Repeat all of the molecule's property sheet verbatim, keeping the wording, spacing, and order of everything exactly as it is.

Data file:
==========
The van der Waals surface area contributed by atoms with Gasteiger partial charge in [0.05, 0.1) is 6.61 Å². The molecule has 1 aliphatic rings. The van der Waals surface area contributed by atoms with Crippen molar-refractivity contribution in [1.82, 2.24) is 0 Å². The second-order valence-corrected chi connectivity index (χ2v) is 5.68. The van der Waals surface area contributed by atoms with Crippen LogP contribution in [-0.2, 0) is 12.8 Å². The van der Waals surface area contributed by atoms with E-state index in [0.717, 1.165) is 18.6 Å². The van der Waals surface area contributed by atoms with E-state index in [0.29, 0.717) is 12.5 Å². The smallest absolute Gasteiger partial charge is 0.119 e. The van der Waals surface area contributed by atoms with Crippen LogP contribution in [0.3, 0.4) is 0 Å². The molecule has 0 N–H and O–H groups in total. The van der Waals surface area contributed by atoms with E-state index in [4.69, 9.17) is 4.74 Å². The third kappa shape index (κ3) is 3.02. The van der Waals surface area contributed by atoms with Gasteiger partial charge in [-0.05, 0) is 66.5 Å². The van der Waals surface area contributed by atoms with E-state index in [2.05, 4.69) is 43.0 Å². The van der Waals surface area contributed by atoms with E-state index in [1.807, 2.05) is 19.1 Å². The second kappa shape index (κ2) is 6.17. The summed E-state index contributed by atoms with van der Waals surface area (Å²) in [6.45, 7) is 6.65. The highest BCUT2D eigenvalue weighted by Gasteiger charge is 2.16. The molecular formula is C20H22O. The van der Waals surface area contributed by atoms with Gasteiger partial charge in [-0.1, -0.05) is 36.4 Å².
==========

The van der Waals surface area contributed by atoms with Gasteiger partial charge in [0.05, 0.1) is 6.61 Å². The molecule has 1 aliphatic rings. The van der Waals surface area contributed by atoms with Crippen molar-refractivity contribution in [1.82, 2.24) is 0 Å². The second-order valence-corrected chi connectivity index (χ2v) is 5.68. The van der Waals surface area contributed by atoms with Crippen LogP contribution in [-0.2, 0) is 12.8 Å². The van der Waals surface area contributed by atoms with E-state index in [0.717, 1.165) is 18.6 Å². The van der Waals surface area contributed by atoms with E-state index in [0.29, 0.717) is 12.5 Å². The smallest absolute Gasteiger partial charge is 0.119 e. The van der Waals surface area contributed by atoms with Crippen LogP contribution in [0.3, 0.4) is 0 Å². The molecule has 0 N–H and O–H groups in total. The van der Waals surface area contributed by atoms with E-state index in [4.69, 9.17) is 4.74 Å². The third kappa shape index (κ3) is 3.02. The van der Waals surface area contributed by atoms with Gasteiger partial charge in [-0.05, 0) is 66.5 Å². The van der Waals surface area contributed by atoms with E-state index in [2.05, 4.69) is 43.0 Å². The van der Waals surface area contributed by atoms with E-state index in [1.807, 2.05) is 19.1 Å². The second kappa shape index (κ2) is 6.17. The summed E-state index contributed by atoms with van der Waals surface area (Å²) in [6.45, 7) is 6.65. The highest BCUT2D eigenvalue weighted by Gasteiger charge is 2.16. The molecular formula is C20H22O. The van der Waals surface area contributed by atoms with Gasteiger partial charge in [-0.1, -0.05) is 36.4 Å².